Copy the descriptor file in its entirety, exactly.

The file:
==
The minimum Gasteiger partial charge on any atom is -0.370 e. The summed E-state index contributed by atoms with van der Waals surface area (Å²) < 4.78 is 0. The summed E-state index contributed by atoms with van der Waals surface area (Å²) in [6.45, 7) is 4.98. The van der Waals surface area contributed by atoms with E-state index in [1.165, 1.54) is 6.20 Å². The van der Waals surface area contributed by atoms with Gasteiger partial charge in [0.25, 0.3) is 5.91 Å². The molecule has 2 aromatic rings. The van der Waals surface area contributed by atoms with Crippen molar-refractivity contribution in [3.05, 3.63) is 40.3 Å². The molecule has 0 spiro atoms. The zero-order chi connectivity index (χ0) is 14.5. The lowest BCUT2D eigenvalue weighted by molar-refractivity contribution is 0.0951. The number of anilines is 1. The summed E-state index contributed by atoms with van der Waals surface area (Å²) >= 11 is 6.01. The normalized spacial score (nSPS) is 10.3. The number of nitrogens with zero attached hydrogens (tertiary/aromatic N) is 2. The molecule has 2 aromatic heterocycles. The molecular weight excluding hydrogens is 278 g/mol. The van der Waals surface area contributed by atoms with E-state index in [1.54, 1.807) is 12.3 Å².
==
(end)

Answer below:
The minimum Gasteiger partial charge on any atom is -0.370 e. The summed E-state index contributed by atoms with van der Waals surface area (Å²) < 4.78 is 0. The summed E-state index contributed by atoms with van der Waals surface area (Å²) in [6.45, 7) is 4.98. The van der Waals surface area contributed by atoms with E-state index in [1.165, 1.54) is 6.20 Å². The van der Waals surface area contributed by atoms with Gasteiger partial charge in [0.25, 0.3) is 5.91 Å². The molecule has 2 aromatic rings. The van der Waals surface area contributed by atoms with Crippen molar-refractivity contribution in [3.05, 3.63) is 40.3 Å². The molecule has 0 spiro atoms. The zero-order chi connectivity index (χ0) is 14.5. The lowest BCUT2D eigenvalue weighted by molar-refractivity contribution is 0.0951. The number of anilines is 1. The summed E-state index contributed by atoms with van der Waals surface area (Å²) >= 11 is 6.01. The normalized spacial score (nSPS) is 10.3. The number of nitrogens with zero attached hydrogens (tertiary/aromatic N) is 2. The molecule has 2 aromatic heterocycles. The molecular weight excluding hydrogens is 278 g/mol. The van der Waals surface area contributed by atoms with E-state index in [1.54, 1.807) is 12.3 Å².